Smith will start next week against the Baltimore Ravens, according to Ryan, who softened his evaluation of the rookie by saying he was victimized by poor pass protection.

"With our protection, you could've had Joe Namath back there and I don't think it would've mattered," Ryan said.

Actually, Namath probably would've played better -- and he's 70 years old.

Smith passed for a season-high 331 yards against the Bills in Week 3, but this was a different Buffalo defense. This time, the secondary was healthy and defensive coordinator Mike Pettine -- Ryan's former right-hand man -- went after Smith with a barrage of blitzes. Against five or more rushers, he threw two interceptions and was sacked four times, according to ESPN Stats & Information.

Safety Jairus Byrd, playing like a young Reed, made Smith look silly, intercepting him twice. He also was picked off by safety Da'Norris Searcy, who returned it 32 yards for a touchdown -- Smith's fourth pick-six of the season.

At least there wasn't a Behind-the-Butt Fumble.

Smith is a big problem, but he's not the Jets' only problem. They can't handle success. They became the first team in NFL history to alternate wins and losses through its first 10 games. That shows a lack of maturity.

This was the classic letdown. For two weeks, they were showered with praise, enjoying the glow of their win over the New Orleans Saints. The Jets acted as if they had arrived. Ryan fueled the perception last week, expressing his surprise that the Bills were favored. That, more than his pre-planned trip to Dave & Buster's, was a slight toward the Bills.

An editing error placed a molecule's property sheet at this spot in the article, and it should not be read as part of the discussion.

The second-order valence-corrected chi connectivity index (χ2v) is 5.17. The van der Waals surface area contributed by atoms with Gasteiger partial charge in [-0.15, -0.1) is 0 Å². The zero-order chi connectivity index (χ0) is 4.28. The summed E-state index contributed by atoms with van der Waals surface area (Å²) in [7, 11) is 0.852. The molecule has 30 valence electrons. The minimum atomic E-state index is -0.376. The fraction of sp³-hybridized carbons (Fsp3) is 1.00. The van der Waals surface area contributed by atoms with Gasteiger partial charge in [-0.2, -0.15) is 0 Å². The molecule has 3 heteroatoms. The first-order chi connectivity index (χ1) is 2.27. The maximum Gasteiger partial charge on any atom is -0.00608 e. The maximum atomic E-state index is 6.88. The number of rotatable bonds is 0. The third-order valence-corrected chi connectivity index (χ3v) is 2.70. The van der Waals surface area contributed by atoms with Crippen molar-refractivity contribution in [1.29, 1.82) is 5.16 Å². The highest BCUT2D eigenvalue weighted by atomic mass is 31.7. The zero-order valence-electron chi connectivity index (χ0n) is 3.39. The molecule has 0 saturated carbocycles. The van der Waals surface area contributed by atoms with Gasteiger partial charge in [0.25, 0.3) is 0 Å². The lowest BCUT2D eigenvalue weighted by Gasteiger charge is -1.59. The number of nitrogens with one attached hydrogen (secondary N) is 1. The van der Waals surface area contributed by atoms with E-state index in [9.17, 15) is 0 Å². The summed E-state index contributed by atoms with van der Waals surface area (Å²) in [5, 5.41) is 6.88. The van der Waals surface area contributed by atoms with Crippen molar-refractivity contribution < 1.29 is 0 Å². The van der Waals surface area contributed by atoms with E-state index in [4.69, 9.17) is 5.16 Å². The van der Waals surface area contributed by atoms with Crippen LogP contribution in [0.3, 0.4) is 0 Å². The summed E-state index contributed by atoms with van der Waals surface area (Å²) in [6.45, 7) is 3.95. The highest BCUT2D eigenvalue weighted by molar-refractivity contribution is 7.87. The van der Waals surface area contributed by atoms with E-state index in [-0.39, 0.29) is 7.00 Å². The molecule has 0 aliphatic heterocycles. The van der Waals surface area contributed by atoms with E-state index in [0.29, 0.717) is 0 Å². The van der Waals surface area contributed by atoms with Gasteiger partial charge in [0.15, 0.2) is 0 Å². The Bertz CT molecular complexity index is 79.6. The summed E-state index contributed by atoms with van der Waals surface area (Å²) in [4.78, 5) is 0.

Naturally, Ryan will get ripped for the field trip. He canceled offensive and defensive meetings Saturday afternoon, hoping to shake up their routine after dropping three of their first four on the road. The Bills were aware of the Dave & Buster's respite, but they wouldn't admit it was a source of motivation. Good for them; it would've been high-schoolish for them to admit it was.

This game wasn't about a couple of hours at an arcade. This game was Geno & Busted. The Jets have a quarterback problem. They're getting no production out of the position, and they have to figure out a way to coach around Smith, who still has the support of teammates.

"My confidence level is high," guard Willie Colon said. "I'm going to ride with Geno until the end."

The Jets have no choice.

Did Jets pick bad time for field trip?

November, 17, 2013
11/17/13
8:59
PM ET
ORCHARD PARK, N.J. -- The New York Jets collectively scoffed at the notion that Saturday's team trip to a Dave & Busters in suburban Buffalo fueled the Buffalo Bills with added incentive.

"I don't know why that's added motivation," Rex Ryan said after the 37-14 loss Sunday at Ralph Wilson Stadium. "We do different things when we're on the road. We did different things in Atlanta, did different things wherever, so I don't know how that would give added motivation. Your players go out in groups or whatever. We went out as a team."